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'Impeachment' is a subtle party line


© St. Petersburg Times, published August 4, 2000

PHILADELPHIA -- Republicans rarely used the word "impeachment" at their convention this week, but there were plenty of reminders.

Delegates bought bumper stickers that said "Clinton Lies" and buttons that said "Remove the stain from the Oval Office." House members who prosecuted the president were some of the most popular speakers for fundraisers and state delegation meetings.

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The rhetoric and the fondness for the impeachment alumni reflect a dual strategy for using the issue in the 2000 campaign.

Publicly, Republicans don't get specific. They use oblique references, as vice presidential nominee Dick Cheney did Wednesday night when he said Texas Gov. George W. Bush will "restore decency and integrity to the Oval Office."

Privately, they are more blunt. They use impeachment to fire up their volunteers and persuade contributors to open their wallets. Rep. Bill McCollum, a Longwood Republican who served as an impeachment manager, has used the issue in fundraising letters.

"My decision to run for Senate was greatly influenced by the time I spent serving as one of the House managers trying to protect the integrity of the Constitution and the nation," McCollum wrote in one letter. He said the contributions were needed because "President Clinton's liberal Democrat supporters have now targeted me for defeat."

Rep. Lindsey Graham, an impeachment manager from South Carolina who frequently spoke against Clinton on national TV, remains so popular in the party that he has campaigned for 30 GOP candidates around the nation and plans to help at least 15 more.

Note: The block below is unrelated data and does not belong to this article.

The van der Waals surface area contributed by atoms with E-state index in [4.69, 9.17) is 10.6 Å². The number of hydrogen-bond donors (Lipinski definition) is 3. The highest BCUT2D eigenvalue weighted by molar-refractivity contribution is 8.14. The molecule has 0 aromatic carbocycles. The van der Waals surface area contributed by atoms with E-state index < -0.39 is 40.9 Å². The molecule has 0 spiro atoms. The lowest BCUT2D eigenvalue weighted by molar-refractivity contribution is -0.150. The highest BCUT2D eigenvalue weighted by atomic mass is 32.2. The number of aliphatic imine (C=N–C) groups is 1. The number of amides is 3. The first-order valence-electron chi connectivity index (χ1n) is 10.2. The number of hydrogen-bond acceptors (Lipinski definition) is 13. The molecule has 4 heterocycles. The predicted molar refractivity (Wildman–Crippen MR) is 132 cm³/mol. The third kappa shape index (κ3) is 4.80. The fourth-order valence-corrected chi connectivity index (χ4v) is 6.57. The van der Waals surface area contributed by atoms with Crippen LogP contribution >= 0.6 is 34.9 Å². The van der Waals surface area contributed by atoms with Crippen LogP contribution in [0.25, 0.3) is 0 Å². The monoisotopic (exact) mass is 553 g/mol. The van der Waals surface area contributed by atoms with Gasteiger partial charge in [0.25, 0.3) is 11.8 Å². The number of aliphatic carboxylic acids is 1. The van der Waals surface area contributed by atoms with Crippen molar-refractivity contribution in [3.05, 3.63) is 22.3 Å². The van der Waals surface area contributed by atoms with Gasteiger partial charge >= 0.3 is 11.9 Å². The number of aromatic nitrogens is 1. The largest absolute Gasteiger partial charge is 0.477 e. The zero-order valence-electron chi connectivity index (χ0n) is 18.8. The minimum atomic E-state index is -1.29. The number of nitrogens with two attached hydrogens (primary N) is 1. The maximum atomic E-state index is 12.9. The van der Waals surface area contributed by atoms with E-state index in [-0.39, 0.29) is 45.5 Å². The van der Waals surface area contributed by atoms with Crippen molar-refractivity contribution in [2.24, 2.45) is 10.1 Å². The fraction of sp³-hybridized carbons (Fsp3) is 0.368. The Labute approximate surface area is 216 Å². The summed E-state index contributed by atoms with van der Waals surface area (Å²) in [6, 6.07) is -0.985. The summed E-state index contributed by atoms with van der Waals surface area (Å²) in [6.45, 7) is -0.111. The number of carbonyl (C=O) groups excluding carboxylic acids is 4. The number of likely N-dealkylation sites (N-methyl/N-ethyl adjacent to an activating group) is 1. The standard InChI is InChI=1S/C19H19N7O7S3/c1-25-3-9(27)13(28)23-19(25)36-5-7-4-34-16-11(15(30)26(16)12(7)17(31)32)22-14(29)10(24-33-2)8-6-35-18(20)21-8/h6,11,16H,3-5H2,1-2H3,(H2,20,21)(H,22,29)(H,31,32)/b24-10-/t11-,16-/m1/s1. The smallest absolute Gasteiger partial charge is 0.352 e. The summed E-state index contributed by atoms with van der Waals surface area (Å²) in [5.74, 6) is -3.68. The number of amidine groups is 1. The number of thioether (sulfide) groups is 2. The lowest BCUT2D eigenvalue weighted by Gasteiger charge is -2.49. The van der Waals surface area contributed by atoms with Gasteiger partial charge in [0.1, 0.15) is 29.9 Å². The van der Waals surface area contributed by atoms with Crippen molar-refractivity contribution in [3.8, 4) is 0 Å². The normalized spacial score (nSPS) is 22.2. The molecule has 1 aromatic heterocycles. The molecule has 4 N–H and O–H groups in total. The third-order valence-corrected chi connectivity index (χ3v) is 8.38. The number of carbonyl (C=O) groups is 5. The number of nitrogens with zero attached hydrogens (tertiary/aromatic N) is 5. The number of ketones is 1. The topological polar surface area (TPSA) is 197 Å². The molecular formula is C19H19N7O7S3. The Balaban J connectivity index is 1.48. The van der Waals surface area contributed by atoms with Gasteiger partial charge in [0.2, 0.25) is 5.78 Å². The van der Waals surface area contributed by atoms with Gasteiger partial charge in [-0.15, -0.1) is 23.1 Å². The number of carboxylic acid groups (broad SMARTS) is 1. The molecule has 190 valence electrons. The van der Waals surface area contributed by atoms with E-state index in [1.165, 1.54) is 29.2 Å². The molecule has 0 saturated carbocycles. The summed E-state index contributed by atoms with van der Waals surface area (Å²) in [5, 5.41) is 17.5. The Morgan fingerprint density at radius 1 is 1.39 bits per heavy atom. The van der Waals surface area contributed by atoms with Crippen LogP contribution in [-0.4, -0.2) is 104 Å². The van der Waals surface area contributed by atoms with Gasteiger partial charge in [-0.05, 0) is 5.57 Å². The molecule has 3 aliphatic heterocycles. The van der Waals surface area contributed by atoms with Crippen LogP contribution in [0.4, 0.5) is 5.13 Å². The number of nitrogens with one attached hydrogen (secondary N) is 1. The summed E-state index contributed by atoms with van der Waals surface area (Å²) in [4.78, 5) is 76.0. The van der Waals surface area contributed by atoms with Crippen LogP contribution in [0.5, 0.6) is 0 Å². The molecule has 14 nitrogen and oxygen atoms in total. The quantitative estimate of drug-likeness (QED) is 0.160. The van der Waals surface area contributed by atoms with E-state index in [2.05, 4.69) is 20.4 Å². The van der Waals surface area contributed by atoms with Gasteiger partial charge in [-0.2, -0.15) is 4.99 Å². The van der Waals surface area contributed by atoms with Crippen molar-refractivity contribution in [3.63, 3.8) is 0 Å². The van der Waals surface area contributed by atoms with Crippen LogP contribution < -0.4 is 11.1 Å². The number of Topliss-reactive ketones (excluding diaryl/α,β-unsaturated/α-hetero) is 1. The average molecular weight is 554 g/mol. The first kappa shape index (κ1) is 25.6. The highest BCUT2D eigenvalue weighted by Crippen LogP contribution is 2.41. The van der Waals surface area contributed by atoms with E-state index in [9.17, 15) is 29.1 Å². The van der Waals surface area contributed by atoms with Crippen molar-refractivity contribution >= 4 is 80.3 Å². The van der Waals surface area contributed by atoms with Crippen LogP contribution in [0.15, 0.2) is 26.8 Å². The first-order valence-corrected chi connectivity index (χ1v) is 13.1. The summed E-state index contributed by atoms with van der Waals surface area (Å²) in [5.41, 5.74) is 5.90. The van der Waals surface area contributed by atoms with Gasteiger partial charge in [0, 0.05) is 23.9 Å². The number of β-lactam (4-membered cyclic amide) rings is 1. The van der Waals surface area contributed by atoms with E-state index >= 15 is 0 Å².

"A year and a half ago, I thought impeachment would cost us control of the House," he said. Instead, he found it had little political impact with the public, but stayed popular with party activists.

Graham says that's because the GOP's conservative core -- a group he describes as "a niche market" -- likes the fact that the impeachment managers put principles ahead of public opinion polls. There was strong public opposition to impeachment, but the managers did it anyway.

At party meetings, Republican leaders aren't shy about bringing up the issue.

At a breakfast of the Florida delegation Thursday, retiring Sen. Connie Mack praised McCollum for his impeachment work.

"He did it with grace, he did it with knowledge and a commitment to his constitutional responsibility," Mack said of McCollum, who is running for Mack's seat.

You won't see those words in a TV ad, because Republican candidates don't want to call attention to their failed effort. But Mack's comments were popular with the 200 Republican loyalists gathered in the Philadelphia hotel ballroom.

Vice President Al Gore was not accused of any crimes in the impeachment case, but Republicans say his alleged misdeeds in fundraising scandals reveal a pattern of trouble in the Clinton-Gore administration.

Gov. Jeb Bush said Thursday that Republicans need to raise the issues of honesty and integrity, but he said the issues "shouldn't be the dominant nature of the campaign."

Bush said there have been so many Clinton-Gore scandals that Republicans don't have to be specific.

"You don't even have to mention names any more," Bush said. "You just say we need honor and decency in the White House and everyone knows" who you are talking about.

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